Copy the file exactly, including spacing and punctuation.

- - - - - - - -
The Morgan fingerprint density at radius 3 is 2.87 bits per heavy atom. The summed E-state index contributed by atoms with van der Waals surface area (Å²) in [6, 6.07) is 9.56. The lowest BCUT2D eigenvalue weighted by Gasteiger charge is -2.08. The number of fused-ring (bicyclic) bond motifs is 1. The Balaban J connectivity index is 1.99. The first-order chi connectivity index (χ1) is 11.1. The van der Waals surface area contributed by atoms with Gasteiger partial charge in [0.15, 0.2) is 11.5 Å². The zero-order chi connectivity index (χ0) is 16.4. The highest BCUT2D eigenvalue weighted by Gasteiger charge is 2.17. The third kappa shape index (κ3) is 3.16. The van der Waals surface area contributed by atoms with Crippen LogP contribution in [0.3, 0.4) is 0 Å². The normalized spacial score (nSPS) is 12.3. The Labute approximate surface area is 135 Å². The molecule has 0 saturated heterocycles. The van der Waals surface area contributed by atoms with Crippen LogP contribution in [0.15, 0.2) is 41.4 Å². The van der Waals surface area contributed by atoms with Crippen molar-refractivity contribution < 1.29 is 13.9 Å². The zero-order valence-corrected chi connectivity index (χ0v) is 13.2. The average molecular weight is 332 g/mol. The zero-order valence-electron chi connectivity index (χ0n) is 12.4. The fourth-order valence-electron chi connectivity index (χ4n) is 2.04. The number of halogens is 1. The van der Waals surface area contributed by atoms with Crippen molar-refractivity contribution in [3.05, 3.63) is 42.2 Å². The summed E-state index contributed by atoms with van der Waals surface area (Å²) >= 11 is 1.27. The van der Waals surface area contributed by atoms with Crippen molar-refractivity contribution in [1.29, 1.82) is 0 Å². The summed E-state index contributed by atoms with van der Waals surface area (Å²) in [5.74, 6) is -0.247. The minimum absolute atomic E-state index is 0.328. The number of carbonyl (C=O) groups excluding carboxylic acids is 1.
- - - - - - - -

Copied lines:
The Morgan fingerprint density at radius 3 is 2.87 bits per heavy atom. The summed E-state index contributed by atoms with van der Waals surface area (Å²) in [6, 6.07) is 9.56. The lowest BCUT2D eigenvalue weighted by Gasteiger charge is -2.08. The number of fused-ring (bicyclic) bond motifs is 1. The Balaban J connectivity index is 1.99. The first-order chi connectivity index (χ1) is 11.1. The van der Waals surface area contributed by atoms with Gasteiger partial charge in [0.15, 0.2) is 11.5 Å². The zero-order chi connectivity index (χ0) is 16.4. The highest BCUT2D eigenvalue weighted by Gasteiger charge is 2.17. The third kappa shape index (κ3) is 3.16. The van der Waals surface area contributed by atoms with Crippen LogP contribution in [0.3, 0.4) is 0 Å². The normalized spacial score (nSPS) is 12.3. The Labute approximate surface area is 135 Å². The molecule has 0 saturated heterocycles. The van der Waals surface area contributed by atoms with Crippen LogP contribution in [0.15, 0.2) is 41.4 Å². The van der Waals surface area contributed by atoms with Crippen molar-refractivity contribution < 1.29 is 13.9 Å². The zero-order valence-corrected chi connectivity index (χ0v) is 13.2. The average molecular weight is 332 g/mol. The zero-order valence-electron chi connectivity index (χ0n) is 12.4. The fourth-order valence-electron chi connectivity index (χ4n) is 2.04. The number of halogens is 1. The van der Waals surface area contributed by atoms with Crippen molar-refractivity contribution in [3.05, 3.63) is 42.2 Å². The summed E-state index contributed by atoms with van der Waals surface area (Å²) >= 11 is 1.27. The van der Waals surface area contributed by atoms with Crippen molar-refractivity contribution in [1.29, 1.82) is 0 Å². The summed E-state index contributed by atoms with van der Waals surface area (Å²) in [5.74, 6) is -0.247. The minimum absolute atomic E-state index is 0.328. The number of carbonyl (C=O) groups excluding carboxylic acids is 1.